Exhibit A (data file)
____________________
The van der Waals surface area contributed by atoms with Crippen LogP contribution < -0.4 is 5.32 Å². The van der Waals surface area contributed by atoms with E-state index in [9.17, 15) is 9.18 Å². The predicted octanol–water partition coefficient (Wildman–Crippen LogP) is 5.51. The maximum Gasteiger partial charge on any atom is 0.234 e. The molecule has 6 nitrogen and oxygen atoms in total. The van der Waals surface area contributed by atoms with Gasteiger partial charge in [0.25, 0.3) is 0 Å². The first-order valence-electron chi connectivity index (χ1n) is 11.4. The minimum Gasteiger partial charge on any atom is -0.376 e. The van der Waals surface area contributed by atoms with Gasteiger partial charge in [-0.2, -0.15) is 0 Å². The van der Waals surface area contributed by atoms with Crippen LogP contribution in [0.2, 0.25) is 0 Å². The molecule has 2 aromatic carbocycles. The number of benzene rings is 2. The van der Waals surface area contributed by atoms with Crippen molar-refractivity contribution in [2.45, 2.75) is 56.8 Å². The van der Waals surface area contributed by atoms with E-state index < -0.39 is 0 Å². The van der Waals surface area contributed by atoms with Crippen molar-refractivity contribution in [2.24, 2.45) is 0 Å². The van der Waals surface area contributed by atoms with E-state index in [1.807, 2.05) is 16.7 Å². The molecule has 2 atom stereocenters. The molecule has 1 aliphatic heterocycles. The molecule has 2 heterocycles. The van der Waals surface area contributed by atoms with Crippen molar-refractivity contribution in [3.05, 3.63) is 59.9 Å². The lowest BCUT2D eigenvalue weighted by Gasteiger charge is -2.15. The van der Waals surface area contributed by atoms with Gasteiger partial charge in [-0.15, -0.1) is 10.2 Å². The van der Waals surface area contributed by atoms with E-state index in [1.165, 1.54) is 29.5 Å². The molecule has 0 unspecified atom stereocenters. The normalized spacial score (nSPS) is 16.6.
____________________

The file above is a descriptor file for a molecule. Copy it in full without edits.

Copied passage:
The van der Waals surface area contributed by atoms with Crippen LogP contribution < -0.4 is 5.32 Å². The van der Waals surface area contributed by atoms with E-state index in [9.17, 15) is 9.18 Å². The predicted octanol–water partition coefficient (Wildman–Crippen LogP) is 5.51. The maximum Gasteiger partial charge on any atom is 0.234 e. The molecule has 6 nitrogen and oxygen atoms in total. The van der Waals surface area contributed by atoms with Gasteiger partial charge in [0.25, 0.3) is 0 Å². The first-order valence-electron chi connectivity index (χ1n) is 11.4. The minimum Gasteiger partial charge on any atom is -0.376 e. The van der Waals surface area contributed by atoms with Gasteiger partial charge in [-0.2, -0.15) is 0 Å². The van der Waals surface area contributed by atoms with Crippen LogP contribution in [0.2, 0.25) is 0 Å². The molecule has 2 aromatic carbocycles. The number of benzene rings is 2. The van der Waals surface area contributed by atoms with Crippen molar-refractivity contribution in [2.45, 2.75) is 56.8 Å². The van der Waals surface area contributed by atoms with E-state index < -0.39 is 0 Å². The van der Waals surface area contributed by atoms with Crippen molar-refractivity contribution in [2.24, 2.45) is 0 Å². The van der Waals surface area contributed by atoms with E-state index in [1.807, 2.05) is 16.7 Å². The molecule has 2 atom stereocenters. The molecule has 1 aliphatic heterocycles. The molecule has 2 heterocycles. The van der Waals surface area contributed by atoms with Crippen molar-refractivity contribution in [3.05, 3.63) is 59.9 Å². The lowest BCUT2D eigenvalue weighted by Gasteiger charge is -2.15. The van der Waals surface area contributed by atoms with Gasteiger partial charge in [-0.15, -0.1) is 10.2 Å². The van der Waals surface area contributed by atoms with E-state index in [1.165, 1.54) is 29.5 Å². The molecule has 0 unspecified atom stereocenters. The normalized spacial score (nSPS) is 16.6.